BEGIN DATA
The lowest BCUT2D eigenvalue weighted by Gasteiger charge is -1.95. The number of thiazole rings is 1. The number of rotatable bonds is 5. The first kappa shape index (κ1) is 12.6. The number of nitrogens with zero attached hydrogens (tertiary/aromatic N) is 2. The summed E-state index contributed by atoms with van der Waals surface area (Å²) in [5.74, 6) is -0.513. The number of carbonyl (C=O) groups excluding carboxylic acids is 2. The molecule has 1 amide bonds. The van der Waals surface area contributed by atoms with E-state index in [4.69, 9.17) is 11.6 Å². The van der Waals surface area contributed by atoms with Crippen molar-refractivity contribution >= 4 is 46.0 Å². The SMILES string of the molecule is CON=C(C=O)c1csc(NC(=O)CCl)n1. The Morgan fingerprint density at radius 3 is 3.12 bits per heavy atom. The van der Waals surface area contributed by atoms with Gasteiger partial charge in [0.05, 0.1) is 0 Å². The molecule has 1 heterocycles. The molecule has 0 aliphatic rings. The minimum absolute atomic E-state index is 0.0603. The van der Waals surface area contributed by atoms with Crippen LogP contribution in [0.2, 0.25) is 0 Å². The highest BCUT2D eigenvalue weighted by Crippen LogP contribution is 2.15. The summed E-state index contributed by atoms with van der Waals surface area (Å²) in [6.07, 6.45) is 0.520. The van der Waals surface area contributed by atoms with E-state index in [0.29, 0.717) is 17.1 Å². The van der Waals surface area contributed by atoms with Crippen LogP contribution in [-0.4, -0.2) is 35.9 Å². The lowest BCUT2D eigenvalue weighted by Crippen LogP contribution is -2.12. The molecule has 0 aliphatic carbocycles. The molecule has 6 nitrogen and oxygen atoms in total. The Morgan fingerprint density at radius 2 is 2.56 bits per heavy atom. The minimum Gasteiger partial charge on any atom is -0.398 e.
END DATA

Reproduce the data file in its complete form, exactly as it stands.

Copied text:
The lowest BCUT2D eigenvalue weighted by Gasteiger charge is -1.95. The number of thiazole rings is 1. The number of rotatable bonds is 5. The first kappa shape index (κ1) is 12.6. The number of nitrogens with zero attached hydrogens (tertiary/aromatic N) is 2. The summed E-state index contributed by atoms with van der Waals surface area (Å²) in [5.74, 6) is -0.513. The number of carbonyl (C=O) groups excluding carboxylic acids is 2. The molecule has 1 amide bonds. The van der Waals surface area contributed by atoms with E-state index in [4.69, 9.17) is 11.6 Å². The van der Waals surface area contributed by atoms with Crippen molar-refractivity contribution >= 4 is 46.0 Å². The SMILES string of the molecule is CON=C(C=O)c1csc(NC(=O)CCl)n1. The Morgan fingerprint density at radius 3 is 3.12 bits per heavy atom. The van der Waals surface area contributed by atoms with Gasteiger partial charge in [0.05, 0.1) is 0 Å². The molecule has 1 heterocycles. The molecule has 0 aliphatic rings. The minimum absolute atomic E-state index is 0.0603. The van der Waals surface area contributed by atoms with Crippen LogP contribution in [0.2, 0.25) is 0 Å². The highest BCUT2D eigenvalue weighted by Crippen LogP contribution is 2.15. The summed E-state index contributed by atoms with van der Waals surface area (Å²) in [6.07, 6.45) is 0.520. The van der Waals surface area contributed by atoms with E-state index in [0.29, 0.717) is 17.1 Å². The van der Waals surface area contributed by atoms with Crippen LogP contribution in [-0.4, -0.2) is 35.9 Å². The lowest BCUT2D eigenvalue weighted by Crippen LogP contribution is -2.12. The molecule has 0 aliphatic carbocycles. The molecule has 6 nitrogen and oxygen atoms in total. The Morgan fingerprint density at radius 2 is 2.56 bits per heavy atom. The minimum Gasteiger partial charge on any atom is -0.398 e.